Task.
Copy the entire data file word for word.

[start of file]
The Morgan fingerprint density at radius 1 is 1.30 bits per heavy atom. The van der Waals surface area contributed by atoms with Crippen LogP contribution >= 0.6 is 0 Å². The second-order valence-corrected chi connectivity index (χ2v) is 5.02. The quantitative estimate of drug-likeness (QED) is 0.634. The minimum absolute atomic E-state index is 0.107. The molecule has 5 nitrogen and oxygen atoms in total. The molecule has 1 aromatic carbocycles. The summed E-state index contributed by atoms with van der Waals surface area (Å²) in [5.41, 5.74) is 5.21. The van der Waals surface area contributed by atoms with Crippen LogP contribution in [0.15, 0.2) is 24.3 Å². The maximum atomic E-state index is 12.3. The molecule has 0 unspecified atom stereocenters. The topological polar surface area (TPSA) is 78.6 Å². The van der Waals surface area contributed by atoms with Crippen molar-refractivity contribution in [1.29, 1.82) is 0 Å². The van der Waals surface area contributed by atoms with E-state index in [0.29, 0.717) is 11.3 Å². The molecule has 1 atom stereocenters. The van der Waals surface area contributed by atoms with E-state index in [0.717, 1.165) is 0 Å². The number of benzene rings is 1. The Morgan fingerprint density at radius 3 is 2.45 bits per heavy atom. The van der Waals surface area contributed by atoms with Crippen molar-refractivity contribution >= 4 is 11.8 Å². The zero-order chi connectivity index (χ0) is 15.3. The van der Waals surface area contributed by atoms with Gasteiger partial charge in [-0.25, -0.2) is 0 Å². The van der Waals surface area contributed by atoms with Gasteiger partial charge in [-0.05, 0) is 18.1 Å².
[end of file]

The Morgan fingerprint density at radius 1 is 1.30 bits per heavy atom. The van der Waals surface area contributed by atoms with Crippen LogP contribution >= 0.6 is 0 Å². The second-order valence-corrected chi connectivity index (χ2v) is 5.02. The quantitative estimate of drug-likeness (QED) is 0.634. The minimum absolute atomic E-state index is 0.107. The molecule has 5 nitrogen and oxygen atoms in total. The molecule has 1 aromatic carbocycles. The summed E-state index contributed by atoms with van der Waals surface area (Å²) in [5.41, 5.74) is 5.21. The van der Waals surface area contributed by atoms with Crippen LogP contribution in [0.15, 0.2) is 24.3 Å². The maximum atomic E-state index is 12.3. The molecule has 0 unspecified atom stereocenters. The topological polar surface area (TPSA) is 78.6 Å². The van der Waals surface area contributed by atoms with Crippen molar-refractivity contribution in [1.29, 1.82) is 0 Å². The van der Waals surface area contributed by atoms with E-state index in [0.29, 0.717) is 11.3 Å². The molecule has 1 atom stereocenters. The van der Waals surface area contributed by atoms with E-state index in [0.717, 1.165) is 0 Å². The number of benzene rings is 1. The Morgan fingerprint density at radius 3 is 2.45 bits per heavy atom. The van der Waals surface area contributed by atoms with Crippen molar-refractivity contribution >= 4 is 11.8 Å². The zero-order chi connectivity index (χ0) is 15.3. The van der Waals surface area contributed by atoms with Gasteiger partial charge in [-0.25, -0.2) is 0 Å². The van der Waals surface area contributed by atoms with Gasteiger partial charge in [-0.05, 0) is 18.1 Å².